Let’s Get This Business Started … Now!
Published on April 30, 2012
Students Unveil Exciting Technology
Companies at UH Bauer’s First 3 Day Startup
University of Houston C. T. Bauer College of Business student Robert Dale Smith thinks remote controls are out of control. He has an idea for a technology start-up that would tie all of a consumer’s digital devices into a single, Web-based remote.
That made the computer science and entrepreneurship student a perfect candidate for 3 Day Startup (3DS). Smith was one of 40 students who participated in the first 3DS hosted by the college’s Wolff Center for Entrepreneurship and staged on campus over the April 20-22 weekend.
Founded in 2008 at the University of Texas, 3DS is an entrepreneurship program in which university students launch tech companies over an intense three-day session. In four years, 3DS has gone viral: More than 20 events on four continents have resulted in 16 companies and $4 million in startup capital.
Organized by Bauer Professor Hesam Panahi, UH Bauer’s first 3DS was a 56-hour adrenaline rush that drew students from around the university — from business and communication to computer science and construction management majors. “A huge part of it is bringing together people from all parts of the school into one building,” the professor said.
After its successful first outing, there’s hope that 3DS will become a vital cross-disciplinary exercise for UH students interested in technology and entrepreneurship. Bauer’s top-ranked Cyvia and Melvyn Wolff Center for Entrepreneurship is already home to Wolffest (a burger-business competition for WCE students) and CougarPitch (a university-wide elevator pitch competition).
“It worked out really well, and I’m happy with the way things went,” said Panahi, who teaches in Bauer’s Department of Decision & Information Sciences. “The feedback from the mentors, from the panelists, from the students, everything was positive. So absolutely we plan on doing this again.”
Dean Latha Ramchand attended the Sunday evening presentations and was wowed by the ideas. “It was a treat to see the magic that is created when you get students with ideas all in one room — Bauer students and students from engineering, the law school, liberal arts and all other colleges on campus came together over three days, brainstormed, did market research, wrote code, and created business plans that they can take to the next step,” Ramchand said.
“Overall, they received useful feedback from the panelists, and I am sure some of these ideas will turn into commercial reality,” she added. “Investing in entrepreneurial talent and ideas is the best investment we can make, and 3DS is another example of how the Wolff Center for Entrepreneurship at the Bauer College is creating a culture of entrepreneurship on campus and in the city of Houston.”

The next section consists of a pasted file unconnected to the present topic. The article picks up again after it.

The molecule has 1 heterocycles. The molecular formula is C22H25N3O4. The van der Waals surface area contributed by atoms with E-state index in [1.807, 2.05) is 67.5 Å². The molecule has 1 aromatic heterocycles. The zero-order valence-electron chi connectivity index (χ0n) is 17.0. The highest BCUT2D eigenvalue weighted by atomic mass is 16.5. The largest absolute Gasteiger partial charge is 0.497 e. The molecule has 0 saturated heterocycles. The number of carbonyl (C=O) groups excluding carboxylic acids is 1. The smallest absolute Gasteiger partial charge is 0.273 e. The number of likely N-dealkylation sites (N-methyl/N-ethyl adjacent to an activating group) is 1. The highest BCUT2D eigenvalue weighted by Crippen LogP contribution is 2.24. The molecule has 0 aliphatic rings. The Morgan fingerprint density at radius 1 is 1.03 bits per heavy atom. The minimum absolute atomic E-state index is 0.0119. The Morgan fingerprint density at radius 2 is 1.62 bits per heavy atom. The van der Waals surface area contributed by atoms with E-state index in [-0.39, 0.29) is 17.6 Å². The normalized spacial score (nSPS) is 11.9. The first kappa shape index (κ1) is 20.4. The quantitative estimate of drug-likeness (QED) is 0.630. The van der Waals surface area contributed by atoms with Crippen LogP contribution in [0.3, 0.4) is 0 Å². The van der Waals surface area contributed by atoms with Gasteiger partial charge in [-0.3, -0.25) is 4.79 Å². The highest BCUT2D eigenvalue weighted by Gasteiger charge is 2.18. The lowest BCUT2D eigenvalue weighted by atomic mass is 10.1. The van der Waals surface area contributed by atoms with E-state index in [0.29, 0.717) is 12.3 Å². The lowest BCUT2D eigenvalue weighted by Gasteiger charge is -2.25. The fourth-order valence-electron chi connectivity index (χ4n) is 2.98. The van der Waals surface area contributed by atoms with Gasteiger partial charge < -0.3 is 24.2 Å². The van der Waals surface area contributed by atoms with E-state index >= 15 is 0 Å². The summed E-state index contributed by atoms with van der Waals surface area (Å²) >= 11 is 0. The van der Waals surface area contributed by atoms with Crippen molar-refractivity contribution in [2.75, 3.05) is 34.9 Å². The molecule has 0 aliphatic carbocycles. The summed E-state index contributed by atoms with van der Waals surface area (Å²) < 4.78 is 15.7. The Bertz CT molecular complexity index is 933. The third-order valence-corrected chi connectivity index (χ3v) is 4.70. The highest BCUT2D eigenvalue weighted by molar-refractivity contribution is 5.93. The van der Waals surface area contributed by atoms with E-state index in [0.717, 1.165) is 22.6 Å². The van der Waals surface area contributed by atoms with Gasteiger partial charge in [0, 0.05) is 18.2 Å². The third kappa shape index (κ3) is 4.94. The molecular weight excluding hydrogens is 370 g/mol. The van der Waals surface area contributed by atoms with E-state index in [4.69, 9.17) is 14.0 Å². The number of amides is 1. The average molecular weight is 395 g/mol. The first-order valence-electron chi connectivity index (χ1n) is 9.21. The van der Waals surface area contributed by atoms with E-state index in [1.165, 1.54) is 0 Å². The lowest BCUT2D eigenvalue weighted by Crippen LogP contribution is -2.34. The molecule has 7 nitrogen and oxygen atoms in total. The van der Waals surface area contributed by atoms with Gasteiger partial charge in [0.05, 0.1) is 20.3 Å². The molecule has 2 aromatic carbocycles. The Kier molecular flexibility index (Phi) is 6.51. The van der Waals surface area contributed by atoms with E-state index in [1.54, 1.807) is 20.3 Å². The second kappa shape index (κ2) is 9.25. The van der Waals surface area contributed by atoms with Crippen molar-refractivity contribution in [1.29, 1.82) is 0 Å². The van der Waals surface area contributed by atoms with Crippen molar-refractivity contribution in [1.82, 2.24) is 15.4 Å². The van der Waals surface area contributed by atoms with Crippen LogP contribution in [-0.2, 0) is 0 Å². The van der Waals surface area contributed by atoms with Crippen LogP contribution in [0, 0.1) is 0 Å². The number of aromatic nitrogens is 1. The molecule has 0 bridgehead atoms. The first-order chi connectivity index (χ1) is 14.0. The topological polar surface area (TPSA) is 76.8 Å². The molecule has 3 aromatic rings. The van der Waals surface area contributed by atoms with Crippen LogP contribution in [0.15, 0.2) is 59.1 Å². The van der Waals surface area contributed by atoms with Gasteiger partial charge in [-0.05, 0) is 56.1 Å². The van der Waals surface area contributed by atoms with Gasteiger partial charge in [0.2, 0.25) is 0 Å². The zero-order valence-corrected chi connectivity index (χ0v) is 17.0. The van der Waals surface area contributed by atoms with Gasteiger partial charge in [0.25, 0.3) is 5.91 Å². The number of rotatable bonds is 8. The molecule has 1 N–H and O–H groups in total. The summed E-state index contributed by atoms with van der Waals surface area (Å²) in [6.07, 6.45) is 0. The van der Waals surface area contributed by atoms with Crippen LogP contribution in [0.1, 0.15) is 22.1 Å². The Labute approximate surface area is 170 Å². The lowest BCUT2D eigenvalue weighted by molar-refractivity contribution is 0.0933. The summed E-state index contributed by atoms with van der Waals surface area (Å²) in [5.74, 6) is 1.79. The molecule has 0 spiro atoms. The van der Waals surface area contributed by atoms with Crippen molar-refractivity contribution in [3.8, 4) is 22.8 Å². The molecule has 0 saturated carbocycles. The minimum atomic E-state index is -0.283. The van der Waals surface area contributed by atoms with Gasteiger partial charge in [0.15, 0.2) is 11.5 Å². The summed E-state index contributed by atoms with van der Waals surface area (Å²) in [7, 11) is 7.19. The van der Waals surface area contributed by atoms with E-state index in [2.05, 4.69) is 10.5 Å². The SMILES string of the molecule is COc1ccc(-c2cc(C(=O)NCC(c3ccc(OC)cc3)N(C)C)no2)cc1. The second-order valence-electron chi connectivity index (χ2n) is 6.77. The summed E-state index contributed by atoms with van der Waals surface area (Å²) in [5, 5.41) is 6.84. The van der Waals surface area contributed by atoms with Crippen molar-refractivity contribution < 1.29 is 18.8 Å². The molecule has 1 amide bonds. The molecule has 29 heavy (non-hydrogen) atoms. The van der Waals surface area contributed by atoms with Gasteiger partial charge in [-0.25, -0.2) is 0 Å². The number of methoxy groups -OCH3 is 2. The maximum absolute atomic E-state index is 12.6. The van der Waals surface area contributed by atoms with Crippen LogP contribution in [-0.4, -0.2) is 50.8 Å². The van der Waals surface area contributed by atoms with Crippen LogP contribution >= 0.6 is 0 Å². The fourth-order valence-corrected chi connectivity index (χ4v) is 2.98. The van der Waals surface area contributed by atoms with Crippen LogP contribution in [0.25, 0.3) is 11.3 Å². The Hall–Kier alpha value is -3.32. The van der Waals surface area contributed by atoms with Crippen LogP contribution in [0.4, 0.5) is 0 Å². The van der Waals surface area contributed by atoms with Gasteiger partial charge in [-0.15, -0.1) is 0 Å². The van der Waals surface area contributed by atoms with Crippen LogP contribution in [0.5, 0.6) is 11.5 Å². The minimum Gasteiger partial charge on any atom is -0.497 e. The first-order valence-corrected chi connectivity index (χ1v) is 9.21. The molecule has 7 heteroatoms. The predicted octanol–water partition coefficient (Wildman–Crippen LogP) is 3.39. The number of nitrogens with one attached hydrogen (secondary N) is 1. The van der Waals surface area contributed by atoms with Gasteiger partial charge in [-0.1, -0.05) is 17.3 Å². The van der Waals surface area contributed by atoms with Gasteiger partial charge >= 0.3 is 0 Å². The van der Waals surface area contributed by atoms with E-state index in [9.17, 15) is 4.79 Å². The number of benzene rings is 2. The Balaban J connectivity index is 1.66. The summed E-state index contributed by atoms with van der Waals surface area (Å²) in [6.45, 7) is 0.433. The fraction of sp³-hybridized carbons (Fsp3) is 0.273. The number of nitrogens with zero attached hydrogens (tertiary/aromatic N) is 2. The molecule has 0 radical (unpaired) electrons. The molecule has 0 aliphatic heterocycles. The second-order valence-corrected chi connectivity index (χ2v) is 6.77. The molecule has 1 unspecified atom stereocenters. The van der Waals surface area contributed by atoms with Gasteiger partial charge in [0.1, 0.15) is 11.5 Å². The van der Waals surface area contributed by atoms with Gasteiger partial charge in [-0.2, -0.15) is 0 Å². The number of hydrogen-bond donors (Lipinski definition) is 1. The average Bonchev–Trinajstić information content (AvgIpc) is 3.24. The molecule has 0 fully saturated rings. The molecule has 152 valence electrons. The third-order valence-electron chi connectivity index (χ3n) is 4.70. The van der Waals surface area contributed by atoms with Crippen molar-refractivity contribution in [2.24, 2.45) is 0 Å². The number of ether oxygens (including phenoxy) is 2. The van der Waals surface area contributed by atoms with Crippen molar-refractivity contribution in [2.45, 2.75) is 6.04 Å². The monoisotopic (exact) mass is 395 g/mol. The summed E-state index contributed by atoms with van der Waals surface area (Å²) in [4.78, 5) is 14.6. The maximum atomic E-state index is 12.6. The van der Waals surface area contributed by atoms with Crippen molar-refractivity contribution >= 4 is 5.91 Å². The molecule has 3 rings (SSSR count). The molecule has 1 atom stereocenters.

Besides Smith’s universal remote control idea (tentatively called Chromemote), 3DS produced ideas that would help consumers eat healthier (FeedMe), save better (PiggySteps) and dress smarter (IntelliGent). There was an idea for a website that would connect students with small businesses (Studentize) and a web application that would let music students (and parents and teachers) chart their progress (MuseTrack). Many of the teams plan to continue working together.
The weekend began with brainstorming sessions in which dozens of pitches were winnowed down to the six most compelling. The 40 entrepreneurs then formed six teams, choosing team members with complementary skills. (Smith, for instance, needed help with programming, graphics and business.) Mentors from the local startup community were on hand to lend support. By Saturday, anyone who wasn’t writing code got kicked out to do market-validation research at local businesses. On Sunday night, the teams made their final pitches — this time in front of the public and a panel of investors and established top management from Houston’s startup community.
“What 3 Day Startup really did for me was expand the idea,” Smith said. “I was trying to create basically a remote for Google TV, and over this weekend we have expanded the business to become an actual software that’s going to solve this problem with all the remotes we have.”
Smith has been repairing computers since he was young. But he wants more out of his career.
“My passion is really to contribute to advancing technology and not just fixing computers,” he said. That’s why his entrepreneurship certificate from Bauer and his 3DS experience are so meaningful to him.
“This was about getting students into an environment where they could learn entrepreneurship by actually doing it,” Panahi said. “By becoming immersed in this situation with a compressed time-frame where the goal is to start a business, students realize that through focus, asking the right questions, and going out there and talking to customers, an amazing amount of progress can be made. I think in that sense it was eye-opening, and by that metric it was a huge success.”
By Wendell Brock